1/14/11: In the markets, as in life, there are no guarantees but everyone is entitled to their opinion. Here’s my opinion on the financial markets today.
U. S. stocks opened lower this morning following yet another increase in China’s reserve requirements for its banks, this time by 50 basis points. On the domestic front, Intel reported strong top and bottom line results while also issuing revenue guidance above consensus. In the Financial sector, JPMorgan Chase beat earnings per share targets handily, much of it on loan loss reserve releases that the market doesn’t tend to reward as much. European markets were lower as the euro retreated, while Asia was mixed as the Hang Seng moved slightly higher and the Nikkei dropped. Oil and gold were lower this morning, while copper was higher.
On Thursday, despite some early optimism over successful bond auctions in Italy and Spain, U.S. markets took a breather after a two-day rally. Defensive sectors generally outperformed on the down day, with the exception of Healthcare which saw one of the bigger declines after Merck halted production of a major anti-clotting drug.
Around the Fi Plan offices this morning, we were discussing four items that we thought would be of particular interest to our readers:
Industrial production surges in December as cold weather increased utility output. Even outside of the cold-weather-driven gain in utility production, industrial production was also strong. Manufacturing industrial production rose 0.4% month-over-month, and is up nearly 6 % from a year ago. With the 4.5% gain in Q4 2010 versus Q3 2010, manufacturing industrial production has now increased in six consecutive quarters dating back to the end of the recession in June 2009, although the overall level of manufacturing output remains around 8% below the peak set in 2007.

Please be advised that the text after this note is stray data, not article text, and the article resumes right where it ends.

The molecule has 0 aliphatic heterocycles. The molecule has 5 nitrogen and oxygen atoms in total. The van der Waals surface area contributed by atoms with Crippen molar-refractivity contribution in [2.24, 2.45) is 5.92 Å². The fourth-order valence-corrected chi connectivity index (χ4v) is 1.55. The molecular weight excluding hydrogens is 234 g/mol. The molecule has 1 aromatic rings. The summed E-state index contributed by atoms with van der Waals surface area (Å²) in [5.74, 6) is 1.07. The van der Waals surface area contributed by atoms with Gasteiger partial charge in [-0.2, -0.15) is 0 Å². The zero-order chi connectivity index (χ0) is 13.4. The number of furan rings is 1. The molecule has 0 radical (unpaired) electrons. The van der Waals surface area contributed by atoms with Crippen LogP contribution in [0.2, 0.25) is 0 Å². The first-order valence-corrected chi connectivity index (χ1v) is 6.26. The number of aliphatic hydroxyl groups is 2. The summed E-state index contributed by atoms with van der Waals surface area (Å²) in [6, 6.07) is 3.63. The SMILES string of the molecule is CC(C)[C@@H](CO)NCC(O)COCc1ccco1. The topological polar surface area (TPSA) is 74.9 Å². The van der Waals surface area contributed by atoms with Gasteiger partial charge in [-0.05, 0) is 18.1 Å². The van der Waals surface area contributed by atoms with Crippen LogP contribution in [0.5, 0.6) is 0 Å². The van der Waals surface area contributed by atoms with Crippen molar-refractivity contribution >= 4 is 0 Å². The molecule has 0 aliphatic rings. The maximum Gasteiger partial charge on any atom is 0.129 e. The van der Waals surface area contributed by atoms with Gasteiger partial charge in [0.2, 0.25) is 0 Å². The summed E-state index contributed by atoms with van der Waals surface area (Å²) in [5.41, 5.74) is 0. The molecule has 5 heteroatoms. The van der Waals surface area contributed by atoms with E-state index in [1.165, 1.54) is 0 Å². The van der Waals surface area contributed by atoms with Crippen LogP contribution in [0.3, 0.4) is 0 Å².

Yesterday’s release of the semi-annual U.S. sovereign credit perspective from S&P and Moody’s didn’t have much effect on the bond market. The U.S. must address its long-term fiscal imbalances to maintain the AAA credit rating, but is at no risk of losing it in the next couple of years. The upward move in U.S. bond yields in the fourth quarter seemed more tied to better economic growth than higher default or inflation risk premiums.
December retail sales were soft, but overall Q4 holiday sales were strong. Perhaps impacted by bad weather right before and right after Christmas, retail sales in December fell short of expectations. However, the strength in sales in November indicates that holiday shopping may have started earlier this year than last. Overall, retail sales have now climbed all the way back to their pre-recession, mid-2007 peak.
Although consumer prices have been driven higher by gasoline and tobacco, “core” inflation remains subdued. The December consumer price index rose 0.5% between November and December, pushed higher by gasoline (+8.5%) and tobacco (+0.8%) prices. The 0.5% month-over-month increase was the strongest since June 2009 and may raise concerns about a higher spike in inflation. However, a closer look suggests a much more benign price environment, as consumer prices excluding food and energy (core CPI) rose just 0.1% month-over-month in December and were up just 0.8% from December 2009. Core inflation remains well below the lower end of the Fed’s unofficial comfort zone of 1.5% to 2%. This core CPI data provides the Fed with more support to continue QE2.
As always, email me here with your questions or comments. I love to hear from you and thoroughly enjoy the “intellectual debate” with our clients and friends that these opinions generate.
Greg Powell, CIMA